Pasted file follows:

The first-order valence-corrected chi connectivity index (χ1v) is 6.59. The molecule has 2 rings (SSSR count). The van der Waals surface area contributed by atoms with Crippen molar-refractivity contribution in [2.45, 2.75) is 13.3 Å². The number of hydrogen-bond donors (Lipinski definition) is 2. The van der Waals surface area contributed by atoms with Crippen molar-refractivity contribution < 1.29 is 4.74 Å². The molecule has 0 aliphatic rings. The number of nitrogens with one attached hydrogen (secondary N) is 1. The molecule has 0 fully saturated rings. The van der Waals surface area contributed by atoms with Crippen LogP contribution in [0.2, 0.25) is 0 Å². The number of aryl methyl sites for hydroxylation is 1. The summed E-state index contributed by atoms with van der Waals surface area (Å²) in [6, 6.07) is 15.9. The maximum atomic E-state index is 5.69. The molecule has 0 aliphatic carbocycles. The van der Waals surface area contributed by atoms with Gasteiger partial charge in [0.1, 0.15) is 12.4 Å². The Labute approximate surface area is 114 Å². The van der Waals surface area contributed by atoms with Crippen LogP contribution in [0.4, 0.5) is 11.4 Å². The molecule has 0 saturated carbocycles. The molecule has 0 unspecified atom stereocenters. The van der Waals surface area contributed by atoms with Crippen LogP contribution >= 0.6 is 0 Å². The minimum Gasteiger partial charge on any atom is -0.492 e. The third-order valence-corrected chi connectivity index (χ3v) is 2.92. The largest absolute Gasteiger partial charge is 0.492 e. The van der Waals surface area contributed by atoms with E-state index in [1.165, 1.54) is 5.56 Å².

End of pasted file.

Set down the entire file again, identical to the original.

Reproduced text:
The first-order valence-corrected chi connectivity index (χ1v) is 6.59. The molecule has 2 rings (SSSR count). The van der Waals surface area contributed by atoms with Crippen molar-refractivity contribution in [2.45, 2.75) is 13.3 Å². The number of hydrogen-bond donors (Lipinski definition) is 2. The van der Waals surface area contributed by atoms with Crippen molar-refractivity contribution < 1.29 is 4.74 Å². The molecule has 0 aliphatic rings. The number of nitrogens with one attached hydrogen (secondary N) is 1. The molecule has 0 fully saturated rings. The van der Waals surface area contributed by atoms with Crippen LogP contribution in [0.2, 0.25) is 0 Å². The number of aryl methyl sites for hydroxylation is 1. The summed E-state index contributed by atoms with van der Waals surface area (Å²) in [6, 6.07) is 15.9. The maximum atomic E-state index is 5.69. The molecule has 0 aliphatic carbocycles. The van der Waals surface area contributed by atoms with Gasteiger partial charge in [0.1, 0.15) is 12.4 Å². The Labute approximate surface area is 114 Å². The van der Waals surface area contributed by atoms with Crippen LogP contribution in [0.4, 0.5) is 11.4 Å². The molecule has 0 saturated carbocycles. The molecule has 0 unspecified atom stereocenters. The van der Waals surface area contributed by atoms with Crippen LogP contribution >= 0.6 is 0 Å². The minimum Gasteiger partial charge on any atom is -0.492 e. The third-order valence-corrected chi connectivity index (χ3v) is 2.92. The largest absolute Gasteiger partial charge is 0.492 e. The van der Waals surface area contributed by atoms with E-state index in [1.165, 1.54) is 5.56 Å².